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State Secretary: Polish-Hungarian Cooperation Must Continue

“A few years between two nations should not ruin the wonderful cooperation of a millennium,” said the Secretary of State for Church and Nationality Relations on Tuesday at the inauguration of a training center of the National Polish Self-Government in Balatonboglár (south shore of Lake Balaton), referring to Hungarian-Polish relations.

Miklós Soltész recalled that Poland’s ambassador in Budapest had understandably and rightly said a few weeks ago that Hungarian-Polish relations had cooled down. “That is absolutely true, history always brings ups and downs,” he said. However, a few years, months, or even a decade between two peoples should not spoil the friendship, he added.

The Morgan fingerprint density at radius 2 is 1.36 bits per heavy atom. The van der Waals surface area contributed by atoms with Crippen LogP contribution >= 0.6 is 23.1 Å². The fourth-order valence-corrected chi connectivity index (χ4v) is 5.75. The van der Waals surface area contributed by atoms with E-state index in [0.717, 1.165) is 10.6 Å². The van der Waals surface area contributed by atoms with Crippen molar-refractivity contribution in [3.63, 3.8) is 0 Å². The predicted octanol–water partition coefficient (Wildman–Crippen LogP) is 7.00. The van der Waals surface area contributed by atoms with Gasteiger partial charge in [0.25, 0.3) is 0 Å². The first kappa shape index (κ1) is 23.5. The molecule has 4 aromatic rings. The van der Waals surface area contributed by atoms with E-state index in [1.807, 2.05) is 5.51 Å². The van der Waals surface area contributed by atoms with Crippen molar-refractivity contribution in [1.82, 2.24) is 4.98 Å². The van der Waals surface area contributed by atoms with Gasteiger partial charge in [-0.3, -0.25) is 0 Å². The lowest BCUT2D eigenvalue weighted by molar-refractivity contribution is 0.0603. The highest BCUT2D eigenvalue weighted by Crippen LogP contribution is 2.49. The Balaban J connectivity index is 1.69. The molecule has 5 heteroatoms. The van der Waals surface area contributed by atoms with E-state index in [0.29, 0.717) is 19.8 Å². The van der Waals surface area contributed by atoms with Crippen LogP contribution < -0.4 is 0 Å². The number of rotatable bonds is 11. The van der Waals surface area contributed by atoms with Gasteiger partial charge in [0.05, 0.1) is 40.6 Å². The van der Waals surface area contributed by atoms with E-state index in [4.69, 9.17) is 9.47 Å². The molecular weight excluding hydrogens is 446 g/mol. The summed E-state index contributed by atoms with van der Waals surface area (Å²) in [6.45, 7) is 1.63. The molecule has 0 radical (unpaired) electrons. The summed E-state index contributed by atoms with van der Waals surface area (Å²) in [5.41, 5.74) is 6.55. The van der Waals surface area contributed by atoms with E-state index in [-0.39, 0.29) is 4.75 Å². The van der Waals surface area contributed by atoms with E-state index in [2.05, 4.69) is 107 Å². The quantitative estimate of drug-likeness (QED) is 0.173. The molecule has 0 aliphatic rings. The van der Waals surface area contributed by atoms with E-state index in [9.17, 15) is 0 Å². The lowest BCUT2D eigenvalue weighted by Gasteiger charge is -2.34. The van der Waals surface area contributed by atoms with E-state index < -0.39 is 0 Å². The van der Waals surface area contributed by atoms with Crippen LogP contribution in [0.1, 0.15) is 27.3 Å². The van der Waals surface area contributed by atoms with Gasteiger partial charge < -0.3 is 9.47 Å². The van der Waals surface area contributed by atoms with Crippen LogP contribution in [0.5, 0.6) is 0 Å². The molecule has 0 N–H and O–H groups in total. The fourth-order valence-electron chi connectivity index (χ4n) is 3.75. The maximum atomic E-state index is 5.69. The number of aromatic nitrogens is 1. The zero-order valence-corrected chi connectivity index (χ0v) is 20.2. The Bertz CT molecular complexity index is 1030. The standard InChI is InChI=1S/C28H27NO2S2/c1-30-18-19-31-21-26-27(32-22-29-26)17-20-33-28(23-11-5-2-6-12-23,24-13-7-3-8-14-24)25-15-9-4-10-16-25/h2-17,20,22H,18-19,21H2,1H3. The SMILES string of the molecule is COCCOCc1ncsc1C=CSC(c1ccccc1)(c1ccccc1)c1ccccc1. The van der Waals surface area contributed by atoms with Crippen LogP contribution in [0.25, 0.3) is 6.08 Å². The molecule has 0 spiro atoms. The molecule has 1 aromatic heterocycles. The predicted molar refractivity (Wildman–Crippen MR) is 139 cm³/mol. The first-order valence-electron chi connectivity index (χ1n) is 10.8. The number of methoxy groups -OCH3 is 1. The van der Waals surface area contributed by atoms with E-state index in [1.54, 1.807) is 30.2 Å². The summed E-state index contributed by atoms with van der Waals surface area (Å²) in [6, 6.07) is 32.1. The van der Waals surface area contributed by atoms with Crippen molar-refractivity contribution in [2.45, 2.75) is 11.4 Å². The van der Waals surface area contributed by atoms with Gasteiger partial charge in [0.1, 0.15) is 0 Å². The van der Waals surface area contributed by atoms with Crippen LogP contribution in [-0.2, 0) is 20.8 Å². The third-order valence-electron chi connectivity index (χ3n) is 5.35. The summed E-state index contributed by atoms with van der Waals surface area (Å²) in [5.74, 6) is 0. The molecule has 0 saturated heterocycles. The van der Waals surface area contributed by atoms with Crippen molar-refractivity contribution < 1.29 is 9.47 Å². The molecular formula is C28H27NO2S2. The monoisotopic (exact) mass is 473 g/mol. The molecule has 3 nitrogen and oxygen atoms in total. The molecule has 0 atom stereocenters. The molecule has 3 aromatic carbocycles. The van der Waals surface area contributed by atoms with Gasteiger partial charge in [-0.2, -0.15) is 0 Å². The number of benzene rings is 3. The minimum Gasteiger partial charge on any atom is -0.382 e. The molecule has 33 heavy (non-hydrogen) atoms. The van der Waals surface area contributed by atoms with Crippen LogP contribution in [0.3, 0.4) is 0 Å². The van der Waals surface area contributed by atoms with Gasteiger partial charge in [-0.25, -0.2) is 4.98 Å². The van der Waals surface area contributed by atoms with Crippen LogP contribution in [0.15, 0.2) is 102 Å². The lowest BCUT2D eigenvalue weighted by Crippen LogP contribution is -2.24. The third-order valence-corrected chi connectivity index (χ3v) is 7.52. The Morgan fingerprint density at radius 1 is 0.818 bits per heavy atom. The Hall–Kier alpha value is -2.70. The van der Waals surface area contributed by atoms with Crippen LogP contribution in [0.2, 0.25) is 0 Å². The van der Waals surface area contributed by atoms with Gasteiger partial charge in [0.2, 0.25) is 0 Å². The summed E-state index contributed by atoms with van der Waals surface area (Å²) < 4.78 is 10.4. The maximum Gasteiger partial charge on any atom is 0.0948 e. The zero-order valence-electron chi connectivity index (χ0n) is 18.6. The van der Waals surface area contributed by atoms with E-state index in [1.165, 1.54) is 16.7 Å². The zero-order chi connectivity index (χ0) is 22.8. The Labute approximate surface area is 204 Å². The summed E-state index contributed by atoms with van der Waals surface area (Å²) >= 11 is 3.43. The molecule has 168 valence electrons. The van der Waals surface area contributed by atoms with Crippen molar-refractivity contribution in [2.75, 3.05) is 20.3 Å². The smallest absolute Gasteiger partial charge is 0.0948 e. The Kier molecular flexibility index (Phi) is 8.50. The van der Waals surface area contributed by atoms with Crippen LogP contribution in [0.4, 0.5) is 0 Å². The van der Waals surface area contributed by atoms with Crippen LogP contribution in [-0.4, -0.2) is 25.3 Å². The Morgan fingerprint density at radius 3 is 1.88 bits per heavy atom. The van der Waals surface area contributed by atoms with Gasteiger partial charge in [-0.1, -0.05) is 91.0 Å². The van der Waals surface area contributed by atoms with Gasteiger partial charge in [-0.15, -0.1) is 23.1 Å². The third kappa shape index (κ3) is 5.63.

He stressed that the Hungarian government is fully open to continuing the relations, which are important for all of us along the lines of common values.

The State Secretary said that

alongside war, our traditional values, most notably Christianity, are under attack, by attempts to repress our nations and marginalize nationalities.

Our task is to act together on these issues, to defend our nations and Christianity against the attacks that we are witnessing in Poland, Hungary, and across the European Union, he underlined.

He suggested that after the improvement of Polish-Hungarian relations, there are further opportunities for cooperation, for example in Budapest in cultural fields.

The State Secretary said that in Balatonboglár in 1939, Hungarians welcomed Poles who fled the German and Soviet occupation with love, respect, and great devotion. On the site of the current training center, a secondary school for Polish students was established under the leadership of parish priest Béla Varga.

He recalled that on July 1, 2002, 19 people died in Balatonkeresztúr (south shore of Lake Balaton) in a bus accident carrying Polish pilgrims to Medjugorje (village in Bosnia and Herzegovina, popular site of Catholic pilgrimage).

When the building was constructed, we also thought that it should not only be a center for young Polish people, but also a place where pilgrims on their way to Medjugorje could rest,”

said Soltész.

Source : Hungary Today